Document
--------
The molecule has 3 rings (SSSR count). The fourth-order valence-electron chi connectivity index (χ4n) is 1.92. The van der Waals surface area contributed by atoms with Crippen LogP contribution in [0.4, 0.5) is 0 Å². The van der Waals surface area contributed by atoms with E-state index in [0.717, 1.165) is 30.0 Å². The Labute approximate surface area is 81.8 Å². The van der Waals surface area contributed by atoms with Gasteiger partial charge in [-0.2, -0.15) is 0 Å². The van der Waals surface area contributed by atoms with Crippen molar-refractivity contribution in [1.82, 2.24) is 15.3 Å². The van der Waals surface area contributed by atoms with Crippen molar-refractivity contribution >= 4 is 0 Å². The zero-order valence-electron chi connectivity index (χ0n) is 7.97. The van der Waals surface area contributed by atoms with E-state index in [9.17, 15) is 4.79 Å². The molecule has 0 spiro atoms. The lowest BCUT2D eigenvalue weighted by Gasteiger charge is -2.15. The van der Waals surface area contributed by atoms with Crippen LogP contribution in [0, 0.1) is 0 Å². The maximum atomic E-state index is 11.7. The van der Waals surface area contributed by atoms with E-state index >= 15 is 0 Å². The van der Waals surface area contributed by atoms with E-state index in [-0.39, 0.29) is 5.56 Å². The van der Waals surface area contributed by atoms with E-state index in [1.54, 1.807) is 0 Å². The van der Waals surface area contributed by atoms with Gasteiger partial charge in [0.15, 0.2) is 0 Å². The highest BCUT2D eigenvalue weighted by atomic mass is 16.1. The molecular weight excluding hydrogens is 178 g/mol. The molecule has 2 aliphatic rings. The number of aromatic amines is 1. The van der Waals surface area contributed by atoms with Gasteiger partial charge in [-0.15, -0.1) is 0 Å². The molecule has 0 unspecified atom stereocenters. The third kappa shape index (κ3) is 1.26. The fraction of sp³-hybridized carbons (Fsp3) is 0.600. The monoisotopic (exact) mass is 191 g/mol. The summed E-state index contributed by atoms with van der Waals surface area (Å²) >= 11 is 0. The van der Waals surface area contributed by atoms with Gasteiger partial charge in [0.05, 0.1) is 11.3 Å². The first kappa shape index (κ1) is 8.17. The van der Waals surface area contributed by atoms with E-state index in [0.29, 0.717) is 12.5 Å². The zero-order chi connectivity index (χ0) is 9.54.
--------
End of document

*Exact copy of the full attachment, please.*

The molecule has 3 rings (SSSR count). The fourth-order valence-electron chi connectivity index (χ4n) is 1.92. The van der Waals surface area contributed by atoms with Crippen LogP contribution in [0.4, 0.5) is 0 Å². The van der Waals surface area contributed by atoms with E-state index in [0.717, 1.165) is 30.0 Å². The Labute approximate surface area is 81.8 Å². The van der Waals surface area contributed by atoms with Gasteiger partial charge in [-0.2, -0.15) is 0 Å². The van der Waals surface area contributed by atoms with Crippen molar-refractivity contribution in [1.82, 2.24) is 15.3 Å². The van der Waals surface area contributed by atoms with Crippen molar-refractivity contribution >= 4 is 0 Å². The zero-order valence-electron chi connectivity index (χ0n) is 7.97. The van der Waals surface area contributed by atoms with E-state index in [9.17, 15) is 4.79 Å². The molecule has 0 spiro atoms. The lowest BCUT2D eigenvalue weighted by Gasteiger charge is -2.15. The van der Waals surface area contributed by atoms with Crippen LogP contribution in [0, 0.1) is 0 Å². The maximum atomic E-state index is 11.7. The van der Waals surface area contributed by atoms with E-state index >= 15 is 0 Å². The van der Waals surface area contributed by atoms with E-state index in [-0.39, 0.29) is 5.56 Å². The van der Waals surface area contributed by atoms with E-state index in [1.54, 1.807) is 0 Å². The van der Waals surface area contributed by atoms with Gasteiger partial charge in [0.15, 0.2) is 0 Å². The highest BCUT2D eigenvalue weighted by atomic mass is 16.1. The molecular weight excluding hydrogens is 178 g/mol. The molecule has 2 aliphatic rings. The number of aromatic amines is 1. The van der Waals surface area contributed by atoms with Gasteiger partial charge in [-0.15, -0.1) is 0 Å². The molecule has 0 unspecified atom stereocenters. The third kappa shape index (κ3) is 1.26. The fraction of sp³-hybridized carbons (Fsp3) is 0.600. The monoisotopic (exact) mass is 191 g/mol. The summed E-state index contributed by atoms with van der Waals surface area (Å²) >= 11 is 0. The van der Waals surface area contributed by atoms with Gasteiger partial charge in [0.05, 0.1) is 11.3 Å². The first kappa shape index (κ1) is 8.17. The van der Waals surface area contributed by atoms with E-state index in [0.29, 0.717) is 12.5 Å². The zero-order chi connectivity index (χ0) is 9.54.